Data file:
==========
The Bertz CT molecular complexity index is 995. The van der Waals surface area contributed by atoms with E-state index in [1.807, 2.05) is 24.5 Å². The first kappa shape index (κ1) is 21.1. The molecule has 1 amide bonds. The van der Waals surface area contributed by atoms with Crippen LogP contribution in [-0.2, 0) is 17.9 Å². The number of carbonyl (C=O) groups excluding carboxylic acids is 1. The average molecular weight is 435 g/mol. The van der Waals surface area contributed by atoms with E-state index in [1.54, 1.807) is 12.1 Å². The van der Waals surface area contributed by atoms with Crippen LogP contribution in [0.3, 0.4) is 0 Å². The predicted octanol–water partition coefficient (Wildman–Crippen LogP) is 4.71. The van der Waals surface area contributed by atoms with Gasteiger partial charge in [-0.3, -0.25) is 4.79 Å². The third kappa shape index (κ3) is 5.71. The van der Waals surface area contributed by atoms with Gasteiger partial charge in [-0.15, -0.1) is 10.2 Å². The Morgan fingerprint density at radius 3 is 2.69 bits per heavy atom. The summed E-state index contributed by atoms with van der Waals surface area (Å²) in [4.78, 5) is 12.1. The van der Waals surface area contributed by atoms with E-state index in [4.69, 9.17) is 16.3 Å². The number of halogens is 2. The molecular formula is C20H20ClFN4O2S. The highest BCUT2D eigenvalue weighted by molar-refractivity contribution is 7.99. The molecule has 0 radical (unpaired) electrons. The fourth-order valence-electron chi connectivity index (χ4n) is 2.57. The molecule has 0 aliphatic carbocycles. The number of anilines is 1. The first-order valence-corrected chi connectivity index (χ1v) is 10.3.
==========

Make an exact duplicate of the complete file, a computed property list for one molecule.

The Bertz CT molecular complexity index is 995. The van der Waals surface area contributed by atoms with E-state index in [1.807, 2.05) is 24.5 Å². The first kappa shape index (κ1) is 21.1. The molecule has 1 amide bonds. The van der Waals surface area contributed by atoms with Crippen LogP contribution in [-0.2, 0) is 17.9 Å². The number of carbonyl (C=O) groups excluding carboxylic acids is 1. The average molecular weight is 435 g/mol. The van der Waals surface area contributed by atoms with E-state index in [1.54, 1.807) is 12.1 Å². The van der Waals surface area contributed by atoms with Crippen LogP contribution in [0.3, 0.4) is 0 Å². The predicted octanol–water partition coefficient (Wildman–Crippen LogP) is 4.71. The van der Waals surface area contributed by atoms with Gasteiger partial charge in [-0.3, -0.25) is 4.79 Å². The third kappa shape index (κ3) is 5.71. The van der Waals surface area contributed by atoms with Gasteiger partial charge in [-0.15, -0.1) is 10.2 Å². The Morgan fingerprint density at radius 3 is 2.69 bits per heavy atom. The summed E-state index contributed by atoms with van der Waals surface area (Å²) in [4.78, 5) is 12.1. The van der Waals surface area contributed by atoms with E-state index in [4.69, 9.17) is 16.3 Å². The number of halogens is 2. The molecular formula is C20H20ClFN4O2S. The highest BCUT2D eigenvalue weighted by molar-refractivity contribution is 7.99. The molecule has 0 radical (unpaired) electrons. The fourth-order valence-electron chi connectivity index (χ4n) is 2.57. The molecule has 0 aliphatic carbocycles. The number of anilines is 1. The first-order valence-corrected chi connectivity index (χ1v) is 10.3.